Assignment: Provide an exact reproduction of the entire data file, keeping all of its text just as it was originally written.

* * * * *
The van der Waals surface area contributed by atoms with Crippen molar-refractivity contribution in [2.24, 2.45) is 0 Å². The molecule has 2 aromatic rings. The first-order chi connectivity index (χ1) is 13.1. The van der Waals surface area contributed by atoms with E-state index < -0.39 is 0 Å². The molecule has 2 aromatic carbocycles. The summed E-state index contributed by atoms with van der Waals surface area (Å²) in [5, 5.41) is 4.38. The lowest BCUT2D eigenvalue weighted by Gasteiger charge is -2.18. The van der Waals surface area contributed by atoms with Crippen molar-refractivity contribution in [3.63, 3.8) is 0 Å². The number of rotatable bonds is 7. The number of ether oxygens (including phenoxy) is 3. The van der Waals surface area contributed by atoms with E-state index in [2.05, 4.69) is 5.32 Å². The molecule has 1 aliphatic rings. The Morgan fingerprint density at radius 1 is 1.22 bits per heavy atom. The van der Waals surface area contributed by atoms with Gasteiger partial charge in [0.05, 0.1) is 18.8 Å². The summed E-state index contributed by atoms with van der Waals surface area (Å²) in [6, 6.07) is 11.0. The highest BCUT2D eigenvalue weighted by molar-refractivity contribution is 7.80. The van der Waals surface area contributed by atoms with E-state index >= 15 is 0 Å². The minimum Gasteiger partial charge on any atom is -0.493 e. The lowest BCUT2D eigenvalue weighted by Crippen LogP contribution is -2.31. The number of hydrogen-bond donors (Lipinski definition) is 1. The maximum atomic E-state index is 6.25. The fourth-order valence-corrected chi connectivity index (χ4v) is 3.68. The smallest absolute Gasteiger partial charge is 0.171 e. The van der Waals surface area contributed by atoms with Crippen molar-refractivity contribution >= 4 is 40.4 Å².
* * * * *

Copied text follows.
The van der Waals surface area contributed by atoms with Crippen molar-refractivity contribution in [2.24, 2.45) is 0 Å². The molecule has 2 aromatic rings. The first-order chi connectivity index (χ1) is 13.1. The van der Waals surface area contributed by atoms with E-state index < -0.39 is 0 Å². The molecule has 2 aromatic carbocycles. The summed E-state index contributed by atoms with van der Waals surface area (Å²) in [5, 5.41) is 4.38. The lowest BCUT2D eigenvalue weighted by Gasteiger charge is -2.18. The van der Waals surface area contributed by atoms with Crippen molar-refractivity contribution in [3.63, 3.8) is 0 Å². The number of rotatable bonds is 7. The number of ether oxygens (including phenoxy) is 3. The van der Waals surface area contributed by atoms with E-state index in [2.05, 4.69) is 5.32 Å². The molecule has 1 aliphatic rings. The Morgan fingerprint density at radius 1 is 1.22 bits per heavy atom. The van der Waals surface area contributed by atoms with Gasteiger partial charge in [0.05, 0.1) is 18.8 Å². The summed E-state index contributed by atoms with van der Waals surface area (Å²) in [6, 6.07) is 11.0. The highest BCUT2D eigenvalue weighted by molar-refractivity contribution is 7.80. The van der Waals surface area contributed by atoms with E-state index >= 15 is 0 Å². The minimum Gasteiger partial charge on any atom is -0.493 e. The lowest BCUT2D eigenvalue weighted by Crippen LogP contribution is -2.31. The number of hydrogen-bond donors (Lipinski definition) is 1. The maximum atomic E-state index is 6.25. The fourth-order valence-corrected chi connectivity index (χ4v) is 3.68. The smallest absolute Gasteiger partial charge is 0.171 e. The van der Waals surface area contributed by atoms with Crippen molar-refractivity contribution >= 4 is 40.4 Å².